Make no mistake, Auston Matthews was one of the best goal scorers in the NHL last year, and the year before. So “Auston Matthews is good at goal scoring” isn’t exactly shocking the masses as column topics go.
But I do think it’s fair to say that he’s emerged from a pack of elite snipers to be the preeminent goal scorer in the league today, or at worst finds himself in a class that’s just him, David Pastrnak and the eternal Alex Ovechkin.
Matthews, though, is my choice to win the most Rocket Richard Trophies in the years to come.
So what’s changed this year that gives me that belief? How does someone already so good at something get better? Why is it that, when forecasting his goal output over 56 games, matching last year’s total of 47…seems attainable?
Well, there’s a few reasons…
He’s lighter and skating better
The actual weight loss has been well-documented. He played last year at 224 pounds and worked this off-season with personal trainer Ian Mack to get leaner without losing strength, and to gain flexibility.
In theory that would help him in a variety of ways, from injury prevention to energy levels and of course, it should help his speed. And, yeah, that part at least definitely panned out.
Reports were that by the time Matthews stepped on the scale to start the season he was 210, down some 14 pounds, or as they’d say in the UK, the lad is down a stone.
Where I notice it most is through the neutral zone. It always seemed that when Matthews lugged the puck up the ice in the past, it was going to result in one (still reasonably dangerous) outcome. He was going to approach the defender, then try and shoot it through that player, using his patented angle change and deadly shot. Sometimes it went in, sometimes it didn’t, but what was coming was all but certain.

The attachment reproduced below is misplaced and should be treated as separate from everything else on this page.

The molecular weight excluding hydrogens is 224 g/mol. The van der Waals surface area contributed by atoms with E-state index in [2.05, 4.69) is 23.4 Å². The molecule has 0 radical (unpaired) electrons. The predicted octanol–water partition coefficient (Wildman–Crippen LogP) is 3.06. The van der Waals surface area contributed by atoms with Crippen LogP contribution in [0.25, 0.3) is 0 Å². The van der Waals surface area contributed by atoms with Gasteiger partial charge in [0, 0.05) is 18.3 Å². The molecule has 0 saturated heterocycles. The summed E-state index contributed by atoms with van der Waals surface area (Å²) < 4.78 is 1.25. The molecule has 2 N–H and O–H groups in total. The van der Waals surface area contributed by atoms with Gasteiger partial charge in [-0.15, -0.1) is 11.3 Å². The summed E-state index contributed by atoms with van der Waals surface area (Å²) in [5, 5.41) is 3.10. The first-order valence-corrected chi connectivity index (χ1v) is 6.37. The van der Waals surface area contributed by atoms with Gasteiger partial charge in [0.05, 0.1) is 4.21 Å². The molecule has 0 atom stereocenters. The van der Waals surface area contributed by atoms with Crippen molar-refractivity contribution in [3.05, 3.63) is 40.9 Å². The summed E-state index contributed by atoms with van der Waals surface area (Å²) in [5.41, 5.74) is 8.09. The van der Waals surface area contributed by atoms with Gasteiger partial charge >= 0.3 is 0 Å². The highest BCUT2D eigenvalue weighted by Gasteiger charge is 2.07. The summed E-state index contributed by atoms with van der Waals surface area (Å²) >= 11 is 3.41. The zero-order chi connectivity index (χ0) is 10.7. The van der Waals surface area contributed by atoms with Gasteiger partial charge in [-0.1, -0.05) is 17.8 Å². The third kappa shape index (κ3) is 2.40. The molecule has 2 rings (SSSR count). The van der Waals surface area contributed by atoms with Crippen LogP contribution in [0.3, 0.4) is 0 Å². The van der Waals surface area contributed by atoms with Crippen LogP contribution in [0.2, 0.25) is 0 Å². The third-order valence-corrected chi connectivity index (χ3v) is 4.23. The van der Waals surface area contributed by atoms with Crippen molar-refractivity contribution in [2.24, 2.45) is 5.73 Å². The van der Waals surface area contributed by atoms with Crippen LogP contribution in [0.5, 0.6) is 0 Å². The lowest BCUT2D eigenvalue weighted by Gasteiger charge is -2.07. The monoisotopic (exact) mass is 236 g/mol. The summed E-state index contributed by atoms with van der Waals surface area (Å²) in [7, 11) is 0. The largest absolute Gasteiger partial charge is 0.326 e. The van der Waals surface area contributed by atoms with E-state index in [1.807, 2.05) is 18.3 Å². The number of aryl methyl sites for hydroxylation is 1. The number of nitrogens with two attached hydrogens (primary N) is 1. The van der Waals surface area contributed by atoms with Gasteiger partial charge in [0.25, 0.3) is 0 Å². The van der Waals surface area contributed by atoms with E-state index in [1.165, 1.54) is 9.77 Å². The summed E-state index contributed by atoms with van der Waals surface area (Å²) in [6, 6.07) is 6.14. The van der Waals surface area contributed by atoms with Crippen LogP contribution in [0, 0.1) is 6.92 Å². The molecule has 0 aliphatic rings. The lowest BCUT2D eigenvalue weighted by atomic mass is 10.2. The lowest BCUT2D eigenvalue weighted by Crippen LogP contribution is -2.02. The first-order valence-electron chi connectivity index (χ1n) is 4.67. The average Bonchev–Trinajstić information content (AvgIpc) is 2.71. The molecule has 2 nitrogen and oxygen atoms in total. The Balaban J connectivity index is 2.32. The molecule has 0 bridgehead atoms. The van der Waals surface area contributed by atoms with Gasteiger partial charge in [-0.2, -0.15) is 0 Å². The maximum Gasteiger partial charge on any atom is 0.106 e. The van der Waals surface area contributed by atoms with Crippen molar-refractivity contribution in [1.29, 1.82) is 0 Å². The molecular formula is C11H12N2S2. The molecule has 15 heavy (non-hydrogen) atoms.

Now I see him putting defenders on their heels because he’s got the pace to beat them wide. As that gets further established, he should see worse gaps (with D sagging off an extra half-step to prevent getting beat wide), meaning that “shoot through the D” option could become more dangerous (given it’s from a half-step closer in), and there could be more room above those D to make plays.
We saw him pass JT Miller in an awkwardly developing play:
We saw him adeptly cruise through the middle like a speedboat en route to this beauty:
And there just seems to be more pace on plays across the blue line that haven’t ended in goals:
I mean he’s flying in that clip.
This was a guy whose greatest strength wasn’t just his shot, it was finding shots, finding soft spots to get those lasers off. When you’re lighter and have another gear you’re not just able to go faster, you’re able to go slower knowing you can get back up to that speed without massive effort, meaning you’re able to change pace more regularly.
For someone who's good at finding soft spots, that ability should open up more holes than ever before.
He’ll shoot at every spot, with no default
One of Matthews’ strengths has always been unpredictability, and finding more space this season has allowed him the ability to be more selective with where he shoots.